Putin, Abe agree on joint Russia-Japan activities on Kuril Islands

Vladimir Putin and Japanese PM Shinzo Abe have worked out a statement on the prospects of joint Russian-Japanese economic activities in the South Kuril Islands as the Russian leader arrived in Japan for what’s seen as a breakthrough visit.

The two leaders dedicated 40 minutes from their three-hour talks in Abe’s ancestral hometown of Nagato, a mountainside resort in southwest Japan, on Thursday. The time was spent to develop an agreement on joint activities on the Kuril Islands “that would be suitable to both parties,” Yury Ushakov, the Kremlin aide, told reporters. 

Putin and Abe had to discuss the issue one-on-one after Russian and Japanese experts failed to agree on the wording of the statement, he added.

According to Ushakov, the statement on joint Russian-Japanese economic activities in the South Kuril Islands, which may concern fisheries, tourism, culture and medicine, will be published tomorrow.

Abe told reporters the leaders “thoroughly and frankly discussed the issues of free access to their homeland by former residents of the islands, joint economic activities between the two countries with a special economic zone on the islands, as well as the issue of a peace treaty."

Russian presidential spokesman Dmitry Peskov later stressed that the Japanese side had no objections to working in the framework of Russian law in the Kurils.

“The issue of sovereignty [of the South Kuril Islands] wasn’t raised in any way. It’s not up for discussion here,” Peskov said.

Tokyo’s claims on Russia’s Southern Kuril Islands of Kunashir, Shikotan, Habomai and Iturup, which Japan calls "the Northern Territories," is one of the reasons for frosty relations between Russia and Japan. The two countries still haven’t signed a peace treaty after World War II because of the lingering territorial dispute.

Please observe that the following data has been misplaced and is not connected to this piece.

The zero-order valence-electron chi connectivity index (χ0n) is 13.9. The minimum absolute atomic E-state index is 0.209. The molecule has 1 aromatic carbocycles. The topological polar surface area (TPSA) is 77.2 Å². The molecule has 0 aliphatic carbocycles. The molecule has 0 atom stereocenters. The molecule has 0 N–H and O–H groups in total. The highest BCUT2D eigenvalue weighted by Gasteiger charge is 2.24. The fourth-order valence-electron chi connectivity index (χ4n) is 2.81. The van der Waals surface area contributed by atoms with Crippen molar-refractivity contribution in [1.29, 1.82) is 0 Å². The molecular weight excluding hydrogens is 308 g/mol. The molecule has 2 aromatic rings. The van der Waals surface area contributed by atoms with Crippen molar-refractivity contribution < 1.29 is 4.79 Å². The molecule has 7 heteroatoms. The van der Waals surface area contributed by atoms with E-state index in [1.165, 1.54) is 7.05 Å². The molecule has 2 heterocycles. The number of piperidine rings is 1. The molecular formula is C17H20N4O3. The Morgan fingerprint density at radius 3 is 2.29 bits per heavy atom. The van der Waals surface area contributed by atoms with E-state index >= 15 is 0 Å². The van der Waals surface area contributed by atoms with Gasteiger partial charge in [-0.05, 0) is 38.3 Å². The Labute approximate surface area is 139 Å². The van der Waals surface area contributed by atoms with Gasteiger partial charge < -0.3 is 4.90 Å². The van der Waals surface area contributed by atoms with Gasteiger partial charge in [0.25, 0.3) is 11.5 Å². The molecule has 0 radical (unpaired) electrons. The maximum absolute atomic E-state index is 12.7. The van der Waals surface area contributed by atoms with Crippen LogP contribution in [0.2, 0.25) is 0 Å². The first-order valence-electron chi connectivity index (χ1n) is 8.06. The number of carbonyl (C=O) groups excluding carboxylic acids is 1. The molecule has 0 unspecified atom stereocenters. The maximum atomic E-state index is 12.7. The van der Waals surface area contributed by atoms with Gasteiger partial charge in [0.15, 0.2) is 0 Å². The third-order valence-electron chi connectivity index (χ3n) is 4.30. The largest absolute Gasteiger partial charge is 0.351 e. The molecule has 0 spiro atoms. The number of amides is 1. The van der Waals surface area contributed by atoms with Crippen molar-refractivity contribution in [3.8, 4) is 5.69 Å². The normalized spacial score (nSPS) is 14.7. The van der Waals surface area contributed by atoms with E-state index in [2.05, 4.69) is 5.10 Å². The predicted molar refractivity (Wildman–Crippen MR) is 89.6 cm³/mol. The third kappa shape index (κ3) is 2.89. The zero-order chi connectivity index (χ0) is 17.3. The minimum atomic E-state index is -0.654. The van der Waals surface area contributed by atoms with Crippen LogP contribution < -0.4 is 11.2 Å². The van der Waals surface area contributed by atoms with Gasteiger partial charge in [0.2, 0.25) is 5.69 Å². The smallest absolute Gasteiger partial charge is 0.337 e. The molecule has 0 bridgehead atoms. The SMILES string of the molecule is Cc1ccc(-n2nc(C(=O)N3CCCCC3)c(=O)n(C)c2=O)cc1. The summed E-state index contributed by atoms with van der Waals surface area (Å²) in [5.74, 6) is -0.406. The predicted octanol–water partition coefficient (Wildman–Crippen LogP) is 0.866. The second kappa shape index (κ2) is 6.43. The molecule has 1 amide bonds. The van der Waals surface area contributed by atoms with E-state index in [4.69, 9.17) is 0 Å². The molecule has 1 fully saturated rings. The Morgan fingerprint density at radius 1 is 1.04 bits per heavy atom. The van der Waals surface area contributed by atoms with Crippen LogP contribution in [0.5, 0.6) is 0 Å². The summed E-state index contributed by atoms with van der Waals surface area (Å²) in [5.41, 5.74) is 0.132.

Putin and Abe also agreed to restore military cooperation between the two countries as well as ties in the spheres “frozen” in recent years, Russian Foreign Minister Sergey Lavrov said Thursday.

It was agreed to resume “2+2” ministerial talks, which would involve meetings between foreign ministers and defense ministers of both nations, he explained. 

According to Lavrov, the Japanese side has become more aware of Russia’s worries over US global missile defense system and its increased presence in the Asia-Pacific region, which Moscow views as “inadequate to the threat posed by North Korea’s nuclear and missile programs.”

READ MORE: Territorial claims come from Tokyo, not Moscow, Putin tells Japanese reporters

We have an impression that our Japanese colleagues now understand better Russia's concerns in this matter,” Lavrov said, adding that Russia and Japan had confirmed mutual interest in cooperation on security issues, despite what he called “special relations” between Tokyo and Washington.

“Naturally, they [Putin and Abe] exchanged views on the Syrian settlement and situation in Ukraine….. Here our positions almost coincide," he added.

Putin offered Fugu fish , invited to Nagato hot springs

The first day of Putin’s visit concluded with a traditional "Kaiseku" meal, which reportedly included Fugu, a Japanese delicacy prepared from the poisonous puffer fish that requires the chef to have a special license for cooking.

To celebrate Putin’s visit to the Island – his last trip was 11 years ago - local schools in reportedly served borsch and pirogi, which are common in Russian cuisine.

After the dinner, the two leaders were expected to visit a hot springs resort in Nagato. Abe invited Putin to take a dip in the onsen, a traditional steaming bath.

"When you take a bath in the springs, all the fatigue just goes away," he told the Russian leader. In response Putin said: “As interesting as that sounds, it's better not to get too tired."

The day was concluded with stargazing at a local observatory.

READ MORE: Putin’s ‘no-nonsense’ dog causes commotion at interview with Japanese media (VIDEO)

The two also exchanged memorable gifts, with Putin presenting Abe with a vintage "samovar," a traditional Russian coal-fueled tea maker, produced in Tula in 1870. Another present was a painting by contemporary Russian artist Igor Razzhivin, entitled "A Russian Troika in Kolomenskoye Village."

Abe responded with a very symbolic gift, which was a high-tech replica of the painting called "The Arrival of Putyatin." Russian Admiral Yevfimy Putyatin and Japanese official Toshikara Kawazi signed the Japanese-Russian treaty of friendship and established diplomatic relations back in 1855.

The second day of Putin’s visit will see the Russian leader travelling to Tokyo for the continuation of talks on Friday. The negotiations are expected to end with agreements on closer economic and cultural cooperation, while there is little expectation of a breakthrough on the territorial dispute over the Kuril Islands.